For many of us, playing out some kind of real-life Mario Kart fantasy, zooming through actual streets with actual karts, is a dream we may never realize. But MariCar, a Tokyo-based service, makes drivers feel like they’re Yoshi or Wario speeding down the track. However, MariCar may have just been hit will a blue shell, because Nintendo has slapped them with a lawsuit.

The New York Times reports that the service recently ran afoul of the gaming giant due to some particularly egregious similarities between Mario Kart and the offered Tokyo tours.

See, MariCar, the rates for which start at a little more than $50, also offers accessories straight out of the Mushroom Kingdom, like mustache rental, for an extra charge. The group allegedly allowed people touring around with their go-karts to dress up like that of Mario and his friends, making the unauthorized connection to the hit game franchise pretty explicit. There’s video footage of such stunts floating around on the internet.

Given that the Mario likeness, Mario Kart, and generally speaking all things relating to the two are owned and registered by Nintendo, the fact that they’ve become litigious isn’t shocking. According to the report, the Big N had attempted to contact MariCar about the service previously but did not receive a sufficient response.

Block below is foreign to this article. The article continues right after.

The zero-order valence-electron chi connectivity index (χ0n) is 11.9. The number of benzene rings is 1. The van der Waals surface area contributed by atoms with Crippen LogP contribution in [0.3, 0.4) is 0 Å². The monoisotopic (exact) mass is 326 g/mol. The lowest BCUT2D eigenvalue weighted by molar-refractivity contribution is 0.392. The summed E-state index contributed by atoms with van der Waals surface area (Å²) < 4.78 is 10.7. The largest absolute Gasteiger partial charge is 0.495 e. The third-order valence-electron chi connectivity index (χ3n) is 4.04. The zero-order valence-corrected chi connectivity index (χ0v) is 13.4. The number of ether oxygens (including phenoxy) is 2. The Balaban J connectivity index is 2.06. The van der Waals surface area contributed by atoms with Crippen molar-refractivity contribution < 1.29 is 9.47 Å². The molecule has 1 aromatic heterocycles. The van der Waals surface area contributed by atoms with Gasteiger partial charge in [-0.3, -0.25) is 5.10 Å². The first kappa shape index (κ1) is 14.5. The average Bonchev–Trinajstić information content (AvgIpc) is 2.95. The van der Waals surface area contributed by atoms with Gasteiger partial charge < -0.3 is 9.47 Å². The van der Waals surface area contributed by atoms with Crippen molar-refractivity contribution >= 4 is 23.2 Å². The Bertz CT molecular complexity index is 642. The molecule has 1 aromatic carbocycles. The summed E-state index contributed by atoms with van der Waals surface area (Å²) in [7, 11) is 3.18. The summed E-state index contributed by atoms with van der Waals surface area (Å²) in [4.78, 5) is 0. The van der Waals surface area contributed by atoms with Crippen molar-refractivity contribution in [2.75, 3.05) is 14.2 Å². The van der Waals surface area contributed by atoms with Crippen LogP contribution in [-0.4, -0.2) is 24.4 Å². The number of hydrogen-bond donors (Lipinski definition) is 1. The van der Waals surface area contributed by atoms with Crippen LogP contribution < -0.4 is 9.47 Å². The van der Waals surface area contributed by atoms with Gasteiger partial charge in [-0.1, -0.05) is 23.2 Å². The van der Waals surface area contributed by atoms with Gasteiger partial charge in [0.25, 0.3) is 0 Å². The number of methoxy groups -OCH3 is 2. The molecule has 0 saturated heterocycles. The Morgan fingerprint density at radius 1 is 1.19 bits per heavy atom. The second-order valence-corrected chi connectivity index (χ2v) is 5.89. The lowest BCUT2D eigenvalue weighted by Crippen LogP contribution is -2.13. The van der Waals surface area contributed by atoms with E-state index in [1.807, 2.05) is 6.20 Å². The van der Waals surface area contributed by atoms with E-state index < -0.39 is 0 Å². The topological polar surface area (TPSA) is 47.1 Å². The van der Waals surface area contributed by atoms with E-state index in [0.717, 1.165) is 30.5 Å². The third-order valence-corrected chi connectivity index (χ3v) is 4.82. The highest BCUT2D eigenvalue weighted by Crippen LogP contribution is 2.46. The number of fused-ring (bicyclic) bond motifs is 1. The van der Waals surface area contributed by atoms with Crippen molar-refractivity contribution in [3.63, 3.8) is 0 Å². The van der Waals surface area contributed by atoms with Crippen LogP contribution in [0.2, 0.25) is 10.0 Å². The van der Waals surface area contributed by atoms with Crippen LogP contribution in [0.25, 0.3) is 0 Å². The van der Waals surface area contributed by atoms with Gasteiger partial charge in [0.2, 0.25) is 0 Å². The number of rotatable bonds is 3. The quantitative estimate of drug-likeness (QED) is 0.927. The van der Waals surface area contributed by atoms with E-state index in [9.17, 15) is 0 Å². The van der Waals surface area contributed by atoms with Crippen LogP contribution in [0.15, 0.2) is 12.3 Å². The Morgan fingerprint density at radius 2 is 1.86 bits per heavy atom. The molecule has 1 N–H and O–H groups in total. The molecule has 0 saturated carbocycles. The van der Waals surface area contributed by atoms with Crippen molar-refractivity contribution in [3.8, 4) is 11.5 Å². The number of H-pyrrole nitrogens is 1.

For its part, MariCar says it had previously discussed its services with Nintendo, and they checked with lawyers who said they probably wouldn’t violate Nintendo’s copyright.

“We cannot even imagine how much it would cost in a court dispute against the world-famous company,” MariCar said in a statement. “We are afraid that our business will be hugely influenced.”

As a result of the lawsuit, traffic to MariCar’s website surged and knocked out their kart communication system, meaning that any drivers who were on the road risked getting lost, and there’s no IRL Lakitu to get them back on course.

Looks like we’re all just going to have to go back to waiting for the inevitable Nintendo theme park.

Rollin Bishop serves as gaming editor at Inverse, though his heart is full of anime. Currently based out of Austin, TX, his writing also appears at the likes of Motherboard, Playboy, and Popular Mechanics. You might recognize him from that one time R.L. Stine tweeted at him.

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